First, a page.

Take the 2-minute tour ×
Stack Overflow is a question and answer site for professional and enthusiast programmers. It's 100% free, no registration required.

EDIT: looks like it's not possible to have only one attribute with everything inside like solution #2, so I ended up using solution #3 which is not error prone unlike solution #1.

I have an attribute as follow:

// Solution #1 (working)
[Module(Name="Module1", Guid="xxxxx",
  NeededFiles_Name = new string[]
  {
    "module1Conf.xml",
    "module1.sql",
    "resourcesWindows",
    "resourcesUnix",
  },
  NeededFiles_OS = new OSType[]
  {
    All,
    All,
    Windows,
    Unix,
  }
  NeededFiles_Component = new ComponentType[]
  {
    Server,
    Server,
    All,
    All
  }
)]

The problem is that it's not easy to fill the NeededFile_Xxx properties. It would be easier to have only one property like

// Solution #2 (NOT working)
[Module(Name="Module1", Guid="xxxxx",
  NeededFile = new FileInfo[]
  {
    new FileInfo("module1Conf.xml", All, Server),
    ...
  }
)]

but it's not allowed by the compiler (NeededFile is not a valid named attribute argument because it is not a valid attribute parameter type.

I could also divide my attribute into severals and do

// Solution #3 (working)
[Module(Name="Module1", Guid="xxxxx"]
[NeededFile("module1Conf.xml", All, Server)]
[NeededFile("module1.sql", All, Server)]
[NeededFile(...)]

but I'd rather keep everything in the same.

Is it possible to do it? Is there a better way to do it?

share|improve this question
    
I like the second option better. –  Richard Schneider Apr 20 '11 at 2:57
    
@Richard Schneider I agree. It's easier to read, much less error prone, and it even looks to take less work. –  pickypg Apr 20 '11 at 3:04

1 Answer 1

up vote 6 down vote accepted

Why isn't it (you second option) allowed? I just tried the following:

public class MyFileInfo
{
    public MyFileInfo(string fname, string somethingElse, string anotherThing);
}

public class ModuleAttribute : System.Attribute
{
    public ModuleAttribute(string Name, string Guid, params MyFileInfo[] myFileInfoList)
    {
    }
}

[Module("Module1", "xxxx",
    new MyFileInfo("a", "b", "c"),
    new MyFileInfo("a", "d", "f"))
]
public class TestClass
{
}

And the compiler didn't complain. I think you can achieve pretty much exactly what you're trying to do.

Edit: that's what I get for letting intellisense do my compiling for me in the middle of the night after a couple beers. As you (and I) have discovered, Attribute arguments must be constants, or lists of constants - a restriction that explicitly excludes classes and structs.

I think the best you're going to be able to do is pass in a serialized version of the data you're trying to tag onto the attribute. Then the attribute constructor can do the actual object initialization at runtime. This loses compile-time checking of your initializers, but gets you a bit closer to the compactness of code you were looking for.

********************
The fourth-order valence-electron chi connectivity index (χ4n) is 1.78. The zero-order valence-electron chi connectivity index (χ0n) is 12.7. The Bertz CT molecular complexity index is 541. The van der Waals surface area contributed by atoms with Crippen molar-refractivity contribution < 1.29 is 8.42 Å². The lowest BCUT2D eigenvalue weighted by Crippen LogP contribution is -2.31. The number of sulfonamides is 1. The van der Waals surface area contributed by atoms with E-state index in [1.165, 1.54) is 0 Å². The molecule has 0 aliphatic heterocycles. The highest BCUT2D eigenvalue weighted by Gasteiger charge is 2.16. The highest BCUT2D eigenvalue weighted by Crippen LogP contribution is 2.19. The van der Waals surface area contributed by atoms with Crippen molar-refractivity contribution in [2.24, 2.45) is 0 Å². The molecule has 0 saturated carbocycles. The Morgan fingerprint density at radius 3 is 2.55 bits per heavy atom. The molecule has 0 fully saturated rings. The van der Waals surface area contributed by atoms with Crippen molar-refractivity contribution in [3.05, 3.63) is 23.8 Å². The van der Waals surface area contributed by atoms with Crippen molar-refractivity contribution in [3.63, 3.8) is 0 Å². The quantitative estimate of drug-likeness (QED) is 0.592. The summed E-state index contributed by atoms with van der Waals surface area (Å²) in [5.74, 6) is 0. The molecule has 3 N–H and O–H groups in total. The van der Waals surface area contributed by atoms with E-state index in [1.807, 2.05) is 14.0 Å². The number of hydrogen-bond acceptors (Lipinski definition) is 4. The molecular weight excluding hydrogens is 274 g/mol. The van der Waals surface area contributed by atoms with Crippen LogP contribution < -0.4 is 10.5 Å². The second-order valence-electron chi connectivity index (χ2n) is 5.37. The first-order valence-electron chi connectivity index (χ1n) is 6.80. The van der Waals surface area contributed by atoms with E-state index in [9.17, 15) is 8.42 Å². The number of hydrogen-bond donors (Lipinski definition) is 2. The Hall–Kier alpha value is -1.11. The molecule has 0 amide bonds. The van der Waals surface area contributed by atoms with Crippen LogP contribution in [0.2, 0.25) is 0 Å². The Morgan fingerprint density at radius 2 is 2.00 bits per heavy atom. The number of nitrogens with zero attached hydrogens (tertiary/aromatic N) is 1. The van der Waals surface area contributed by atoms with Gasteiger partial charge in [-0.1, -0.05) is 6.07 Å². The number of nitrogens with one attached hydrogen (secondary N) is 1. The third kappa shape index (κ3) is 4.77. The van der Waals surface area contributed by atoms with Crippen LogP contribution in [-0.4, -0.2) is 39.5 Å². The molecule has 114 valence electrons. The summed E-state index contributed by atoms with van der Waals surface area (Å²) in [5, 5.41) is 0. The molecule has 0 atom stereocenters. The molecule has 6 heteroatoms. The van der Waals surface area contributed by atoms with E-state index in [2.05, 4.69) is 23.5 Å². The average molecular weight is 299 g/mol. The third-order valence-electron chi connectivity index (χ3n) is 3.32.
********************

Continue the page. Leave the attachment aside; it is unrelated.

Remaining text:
public class MyFileInfo
{
    string fname;
    string anotherThing;
    string somethingElse;
    public MyFileInfo(string serializedFileInfo)
    {
        string[] parts = serializedFileInfo.Split(',');
        fname = parts[0];
        anotherThing = parts[1];
        somethingElse = parts[2];
    }
    public static implicit operator MyFileInfo(string things)
    {
        return new MyFileInfo(things);
    }
}

public class ModuleAttribute : System.Attribute
{
    List<MyFileInfo> fiList;
    public ModuleAttribute(string Name, string Guid, params string[] serializedFileInfoList)
    {
        fiList = serializedFileInfoList.Select(s => new MyFileInfo(s)).ToList();
    }
}

[Module("Module1", "xxxx",
    "a,b,c",
    "d,e,f"
    )
]
public class TestClass
{
}

Really though, I think you should just handle it through a separate attribute for each file.

share|improve this answer
    
Actually for my 2nd option I thought of using a named attribute (which isn't allowed by the compiler: "xxx is not a valid named attribute argument because it is not a valid attribute parameter type"), I simply didn't thought of adding "params MyFileInfo[]" to the constructor! Thanks a lot, I knew there had to be a better way to go! –  user276648 Apr 20 '11 at 4:42
    
I just realized your solution doesn't compile on my PC! I tried on VS2008 as well as MonoDevelop with .Net 4...I just can't do a "new MyFileInfo" as it tells me "An attribute argument must be a constant expression, typeof expression or array creation expression of an attribute parameter type". Also I had to write "{}" instead of ";" for MyFileInfo (might just be a mistake on your part though). –  user276648 Apr 20 '11 at 7:49
    
Thanks for the other way to do it, but I'd rather be able to use Intellisense. As for losing the compile-time checking, it's always possible to use some unit test: that's what I use when I have a string representing a Guid, or a string representing an assembly qualified class name (useful if the class is in another assembly). So eventually I'll just go with the separate attribute for each file... –  user276648 Apr 21 '11 at 5:47

Your Answer

 
discard

By posting your answer, you agree to the privacy policy and terms of service.

Not the answer you're looking for? Browse other questions tagged or ask your own question.